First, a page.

because they are a cult," Poole said.
"I don't care what they say, that's not the norm in a
society, and we're a small town."
Chance said it is difficult to continue to believe that
county officials are supportive in the face of the legal
stalemate they have reached. In the case of the alleged
nightclub, which the Nuwaubians call the Ramses Social Club,
Chance said the group spent months trying to have the
building rezoned, but were never given clear directions from
"They gave us a list of 19 violations of the club," Chance
said, "then padlocked it before we could fix them."
Keeping The Peace
Sills sees himself as the man in the middle, charged with
keeping things cool.
"I have been willfully obstructed and opposed by armed
individuals, and I have simply turned around and left, even
with court orders," Sills said. "It is my professional
opinion that they are desperately seeking a confrontation."
Sills said he has overridden department policies, forgone
arrests and not responded to threats and behavior that would
land other citizens in jail, all in the interest of
preventing a showdown. He said he has ordered his deputies
not to stop Nuwaubian drivers for minor violations such as
license plate problems, or for speeding at less than 75 mph.
"There are lots of things I could arrest them for that I
have not," Sills said. "I accept responsibility for not
doing that, but police discretion is something I have. I
don't want an armed confrontation ever."
But Sills is losing patience with the group that, despite
his pains, has called him a "demon" and, he said, threatened
him. Sills takes the threats so seriously that he no longer
lets his children stay in his home overnight. "I've done it
under an onslaught, never seen in this state, of propaganda
slandering me, and I've never raised my voice," Sills said.
Sills has however appeared in a New York television news
report about the Nuwabians and has compared the group to
other well-known cult organizations. Sills said the group -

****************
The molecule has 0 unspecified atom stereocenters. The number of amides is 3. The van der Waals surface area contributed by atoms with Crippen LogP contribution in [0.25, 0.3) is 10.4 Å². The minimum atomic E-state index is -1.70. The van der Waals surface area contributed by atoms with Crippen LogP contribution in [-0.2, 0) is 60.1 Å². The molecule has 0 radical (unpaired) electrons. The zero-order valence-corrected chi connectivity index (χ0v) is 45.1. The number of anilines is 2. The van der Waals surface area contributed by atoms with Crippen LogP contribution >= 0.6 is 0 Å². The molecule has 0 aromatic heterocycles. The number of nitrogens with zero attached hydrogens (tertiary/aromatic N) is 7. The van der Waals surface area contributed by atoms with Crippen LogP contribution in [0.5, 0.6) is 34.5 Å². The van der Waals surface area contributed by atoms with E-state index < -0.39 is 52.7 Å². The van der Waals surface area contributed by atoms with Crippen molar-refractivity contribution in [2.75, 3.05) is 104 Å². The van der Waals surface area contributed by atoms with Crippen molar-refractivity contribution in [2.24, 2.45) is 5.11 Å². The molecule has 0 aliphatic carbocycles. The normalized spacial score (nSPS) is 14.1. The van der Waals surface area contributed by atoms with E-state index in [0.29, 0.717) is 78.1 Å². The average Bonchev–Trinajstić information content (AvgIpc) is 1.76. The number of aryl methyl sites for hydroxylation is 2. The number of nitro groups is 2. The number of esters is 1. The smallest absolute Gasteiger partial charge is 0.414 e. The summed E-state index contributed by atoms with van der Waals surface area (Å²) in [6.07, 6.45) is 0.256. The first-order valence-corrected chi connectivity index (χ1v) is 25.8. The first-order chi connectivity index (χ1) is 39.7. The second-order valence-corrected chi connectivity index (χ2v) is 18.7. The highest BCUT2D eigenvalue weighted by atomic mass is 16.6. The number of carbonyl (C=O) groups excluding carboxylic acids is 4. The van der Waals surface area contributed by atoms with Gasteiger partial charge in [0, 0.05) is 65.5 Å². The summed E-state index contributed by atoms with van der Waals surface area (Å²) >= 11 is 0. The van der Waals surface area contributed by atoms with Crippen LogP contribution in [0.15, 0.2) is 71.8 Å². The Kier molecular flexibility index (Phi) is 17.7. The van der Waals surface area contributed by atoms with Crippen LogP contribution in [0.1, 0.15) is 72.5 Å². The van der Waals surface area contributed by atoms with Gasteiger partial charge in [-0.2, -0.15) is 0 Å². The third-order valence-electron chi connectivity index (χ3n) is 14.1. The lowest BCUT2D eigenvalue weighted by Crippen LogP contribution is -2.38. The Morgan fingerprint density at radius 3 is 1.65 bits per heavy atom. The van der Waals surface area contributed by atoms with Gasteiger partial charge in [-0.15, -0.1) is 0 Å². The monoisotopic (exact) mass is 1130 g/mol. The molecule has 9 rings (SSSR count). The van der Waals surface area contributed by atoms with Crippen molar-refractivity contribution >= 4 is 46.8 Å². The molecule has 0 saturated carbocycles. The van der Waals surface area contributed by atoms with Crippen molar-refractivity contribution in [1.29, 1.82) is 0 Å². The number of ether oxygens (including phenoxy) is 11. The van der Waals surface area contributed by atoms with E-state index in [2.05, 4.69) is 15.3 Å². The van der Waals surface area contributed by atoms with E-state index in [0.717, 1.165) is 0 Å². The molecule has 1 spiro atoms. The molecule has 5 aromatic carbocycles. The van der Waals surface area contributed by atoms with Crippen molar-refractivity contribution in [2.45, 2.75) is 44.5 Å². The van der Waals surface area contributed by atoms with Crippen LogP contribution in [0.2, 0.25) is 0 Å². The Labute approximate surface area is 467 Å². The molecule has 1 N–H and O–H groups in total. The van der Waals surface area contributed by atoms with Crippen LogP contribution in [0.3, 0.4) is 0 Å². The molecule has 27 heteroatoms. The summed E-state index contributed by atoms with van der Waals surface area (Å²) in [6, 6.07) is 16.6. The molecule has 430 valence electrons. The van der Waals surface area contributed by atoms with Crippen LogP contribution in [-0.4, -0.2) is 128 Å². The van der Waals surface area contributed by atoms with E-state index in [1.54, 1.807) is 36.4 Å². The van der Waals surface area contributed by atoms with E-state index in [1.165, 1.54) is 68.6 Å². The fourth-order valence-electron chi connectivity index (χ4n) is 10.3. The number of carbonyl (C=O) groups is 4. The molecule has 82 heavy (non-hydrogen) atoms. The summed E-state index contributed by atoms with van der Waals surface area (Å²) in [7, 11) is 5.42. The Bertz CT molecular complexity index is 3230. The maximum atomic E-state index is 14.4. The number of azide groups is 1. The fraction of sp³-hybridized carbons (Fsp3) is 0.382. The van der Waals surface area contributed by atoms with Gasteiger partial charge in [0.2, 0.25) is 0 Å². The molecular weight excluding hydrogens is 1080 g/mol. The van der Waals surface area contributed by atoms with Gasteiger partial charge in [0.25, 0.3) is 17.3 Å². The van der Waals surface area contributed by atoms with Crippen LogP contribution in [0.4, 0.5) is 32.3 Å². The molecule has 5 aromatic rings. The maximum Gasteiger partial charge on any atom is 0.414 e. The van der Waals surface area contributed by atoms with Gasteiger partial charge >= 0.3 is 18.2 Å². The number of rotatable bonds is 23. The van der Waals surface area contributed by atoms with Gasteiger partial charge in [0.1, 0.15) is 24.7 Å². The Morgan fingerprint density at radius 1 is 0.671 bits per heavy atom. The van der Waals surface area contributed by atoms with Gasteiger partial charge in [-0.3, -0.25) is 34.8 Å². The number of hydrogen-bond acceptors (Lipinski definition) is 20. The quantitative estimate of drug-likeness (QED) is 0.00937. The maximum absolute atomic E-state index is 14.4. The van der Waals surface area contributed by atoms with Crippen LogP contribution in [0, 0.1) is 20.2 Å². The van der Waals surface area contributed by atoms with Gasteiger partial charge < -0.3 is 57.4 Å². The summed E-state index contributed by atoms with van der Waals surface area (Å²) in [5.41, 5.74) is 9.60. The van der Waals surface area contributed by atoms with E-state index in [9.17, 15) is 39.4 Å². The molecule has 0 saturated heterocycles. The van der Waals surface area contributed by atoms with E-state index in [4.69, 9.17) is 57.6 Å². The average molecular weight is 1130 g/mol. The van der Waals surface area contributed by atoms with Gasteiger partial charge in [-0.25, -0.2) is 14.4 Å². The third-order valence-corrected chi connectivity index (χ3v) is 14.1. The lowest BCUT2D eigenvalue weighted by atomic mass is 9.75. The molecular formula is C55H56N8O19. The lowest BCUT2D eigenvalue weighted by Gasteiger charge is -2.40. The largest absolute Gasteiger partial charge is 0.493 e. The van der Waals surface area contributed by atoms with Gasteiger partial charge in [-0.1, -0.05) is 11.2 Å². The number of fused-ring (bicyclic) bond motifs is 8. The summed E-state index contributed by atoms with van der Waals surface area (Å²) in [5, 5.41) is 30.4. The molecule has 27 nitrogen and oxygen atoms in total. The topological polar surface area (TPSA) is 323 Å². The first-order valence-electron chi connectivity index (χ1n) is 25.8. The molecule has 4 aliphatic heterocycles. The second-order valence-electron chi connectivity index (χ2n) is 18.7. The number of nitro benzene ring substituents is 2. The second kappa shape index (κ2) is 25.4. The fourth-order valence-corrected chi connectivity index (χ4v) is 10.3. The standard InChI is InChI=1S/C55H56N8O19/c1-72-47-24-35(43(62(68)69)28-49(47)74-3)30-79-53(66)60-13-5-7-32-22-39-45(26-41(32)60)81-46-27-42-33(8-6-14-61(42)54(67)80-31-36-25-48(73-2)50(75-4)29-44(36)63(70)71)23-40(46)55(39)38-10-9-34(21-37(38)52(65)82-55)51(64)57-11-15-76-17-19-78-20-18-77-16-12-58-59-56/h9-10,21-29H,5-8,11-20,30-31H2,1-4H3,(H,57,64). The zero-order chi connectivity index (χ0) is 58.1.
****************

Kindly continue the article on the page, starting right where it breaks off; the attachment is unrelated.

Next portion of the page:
which he calls "the so-called Nuwaubians" - presents no real
threat to members of the public, outside of law enforcement.
Government officials, however, do perceive a potential
political threat from the Nuwaubians as their numbers
continue to grow in the region. In a taped speech, York said
the group would establish an independent nation with
passports, taxes and laws on the Putnam County land. Members
already carry those passports, which grant them access to
"I have a problem with them wanting to take over," said
commissioner Sandra Adams. "If they're not going to follow
the established laws, do I have to follow the laws they put
in place? Does that leave me at their mercy or do I have to
pack up my little bongos and boogie out of town?" The
Nuwaubians, whose published literature extols American
government and demands loyalty to the country, deny any
desire to establish a sovereign nation and said York's
comments were taken out of context. Chance said York was
speaking of creating a theme park similar to Disney parks in
Florida or California.
"We did not come as a political threat," Chance said. "We
have had the FBI and GBI here. If we were lawbreakers, we
would not ask for help from the federal government."
One of their cornerstone publications, "Little Guide Book
for Nuwaubians," reprints the entire U.S. Constitution. The
same book, which includes rules for Nuwaubians, forbids
disorderly conduct and demands total cooperation with
Perdomo dismissed concerns of a political threat. Tama-Re is
in the same voting district as Lake Sinclair, which Perdomo
said is the fastest-growing district in the county and
therefore unlikely to feel much political impact from the
But they have already made their presence felt in local
political groups. Some 125 of the 550 members of the Putman
County NAACP are Nuwaubians, giving them a voice in the
"If they do take over," Poole said, "a lot of people will
The heart of the problem, according to Poole and Perdomo, is
that the Nuwaubians lack the technical expertise to build
and win approval for their developments.
Progress has been smoother when the Nuwaubians have enlisted
the help of expert contractors and engineers, but
commissioners said those experts have not been used on a
consistent enough basis to solve the disagreements. The
Nuwaubians are still petitioning for permits that would
legitimate the padlocked buildings and clear the way for
future building. But McDade is concerned that there may not
be an end in sight.
"What is the next reason for saying 'no' to the Nuwaubians?"
she asked. Whenever it does come, Perdomo said there is only
one possible outcome. "It's going to end with them obeying
our laws," he said. "That's the only way it can end."